Management System

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1. A Management System can be expressed as the processes, procedures, organizational structure and resources by which an organization deploys to reduce and eventually eliminate non-conformity to specifications, standards, and customer expectations in the most cost effective and efficient manner.

Related Term: Business Continuity Management System (BCMS)

BCMBoK Competency Level
BCMBoK 7: Program Management CL 2A: Intermediate (Audit)
BCMBoK Competency Level
BCMBoK 7: Program Management CL 1B: Foundation (BC)

(Source: Business Continuity Management Institute - BCM Institute)

2. Set of interrelated or interacting elements of an orgnization to establish policies and objectives, and processes to achieve those objectives.

Notes (1) : A management system can address a single discipline or several disciplines.

Notes (2) : The system elements include the organization's structures, roles and responsibilities, planning, operation, etc.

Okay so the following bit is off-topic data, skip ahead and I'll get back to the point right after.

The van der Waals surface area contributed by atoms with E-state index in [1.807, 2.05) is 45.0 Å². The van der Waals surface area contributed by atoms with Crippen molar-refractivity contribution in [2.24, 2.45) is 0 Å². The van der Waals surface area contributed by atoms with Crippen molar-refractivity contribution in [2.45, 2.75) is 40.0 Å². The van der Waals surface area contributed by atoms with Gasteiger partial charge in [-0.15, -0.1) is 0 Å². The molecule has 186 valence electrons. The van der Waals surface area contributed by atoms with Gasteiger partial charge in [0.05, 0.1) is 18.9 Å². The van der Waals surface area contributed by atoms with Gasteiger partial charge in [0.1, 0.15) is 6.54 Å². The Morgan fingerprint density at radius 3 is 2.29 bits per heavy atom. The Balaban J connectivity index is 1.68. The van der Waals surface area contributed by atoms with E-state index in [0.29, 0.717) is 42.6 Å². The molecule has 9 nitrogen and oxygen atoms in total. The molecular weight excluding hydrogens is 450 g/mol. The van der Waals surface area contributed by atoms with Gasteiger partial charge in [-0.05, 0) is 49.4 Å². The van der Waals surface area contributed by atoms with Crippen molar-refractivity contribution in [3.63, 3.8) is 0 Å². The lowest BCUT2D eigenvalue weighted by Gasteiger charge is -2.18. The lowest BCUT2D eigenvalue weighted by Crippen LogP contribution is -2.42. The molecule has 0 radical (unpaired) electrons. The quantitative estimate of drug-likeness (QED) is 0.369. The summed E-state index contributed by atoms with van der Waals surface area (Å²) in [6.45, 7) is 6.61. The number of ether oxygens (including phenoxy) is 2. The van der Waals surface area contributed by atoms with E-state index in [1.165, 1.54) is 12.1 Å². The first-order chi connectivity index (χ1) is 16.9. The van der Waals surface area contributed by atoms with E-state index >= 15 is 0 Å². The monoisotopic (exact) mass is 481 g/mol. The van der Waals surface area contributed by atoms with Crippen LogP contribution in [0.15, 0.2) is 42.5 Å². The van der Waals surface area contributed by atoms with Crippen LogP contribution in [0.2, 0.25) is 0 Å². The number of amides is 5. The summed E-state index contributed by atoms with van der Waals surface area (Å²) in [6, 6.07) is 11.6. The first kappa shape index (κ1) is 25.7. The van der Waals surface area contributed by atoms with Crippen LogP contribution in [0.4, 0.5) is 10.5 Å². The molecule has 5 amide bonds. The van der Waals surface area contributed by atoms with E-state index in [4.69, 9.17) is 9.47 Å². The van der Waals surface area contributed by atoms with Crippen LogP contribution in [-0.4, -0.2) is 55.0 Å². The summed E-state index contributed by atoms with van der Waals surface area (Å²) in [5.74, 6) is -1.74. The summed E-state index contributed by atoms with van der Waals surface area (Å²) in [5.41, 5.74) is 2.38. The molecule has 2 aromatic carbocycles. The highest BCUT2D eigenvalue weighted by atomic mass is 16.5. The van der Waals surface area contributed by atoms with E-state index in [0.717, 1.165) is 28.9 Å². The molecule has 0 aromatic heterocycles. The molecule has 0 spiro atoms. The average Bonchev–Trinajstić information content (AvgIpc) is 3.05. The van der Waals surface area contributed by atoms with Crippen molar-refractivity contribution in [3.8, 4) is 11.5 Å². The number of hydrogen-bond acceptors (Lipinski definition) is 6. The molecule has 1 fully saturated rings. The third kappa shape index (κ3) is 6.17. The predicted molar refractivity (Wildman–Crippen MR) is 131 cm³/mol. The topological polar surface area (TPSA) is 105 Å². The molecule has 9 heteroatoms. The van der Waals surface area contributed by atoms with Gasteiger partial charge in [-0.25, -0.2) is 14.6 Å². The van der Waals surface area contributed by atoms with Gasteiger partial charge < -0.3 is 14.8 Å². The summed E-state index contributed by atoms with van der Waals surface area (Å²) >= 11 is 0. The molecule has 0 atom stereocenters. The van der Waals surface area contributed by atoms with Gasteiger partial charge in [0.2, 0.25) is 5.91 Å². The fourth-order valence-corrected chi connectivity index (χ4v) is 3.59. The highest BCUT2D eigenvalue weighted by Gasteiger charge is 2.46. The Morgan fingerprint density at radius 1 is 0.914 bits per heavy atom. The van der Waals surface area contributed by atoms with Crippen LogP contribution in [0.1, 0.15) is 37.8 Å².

Notes (3) : The scope of a management system can include the whole of the organization, specific and identified functions of the organization, or one or more functions across a group of organizations.

(Source: ISO 22301:2012 – Societal Security – Business Continuity Management Systems - Requirements) - clause 3.24

3. Management System is a set of interrelated or interacting elements that organizations use to implement policy and to achieve objectives.

Notes (1): Types of management systems include quality, environmental, emergency, food safety, occupational health and safety, information security, and business continuity.

Notes (2): The component of a Management System includes policy, management review, planning, implementation, performance assessment and continuous improvement.

Source: Praxiom Research Group Limited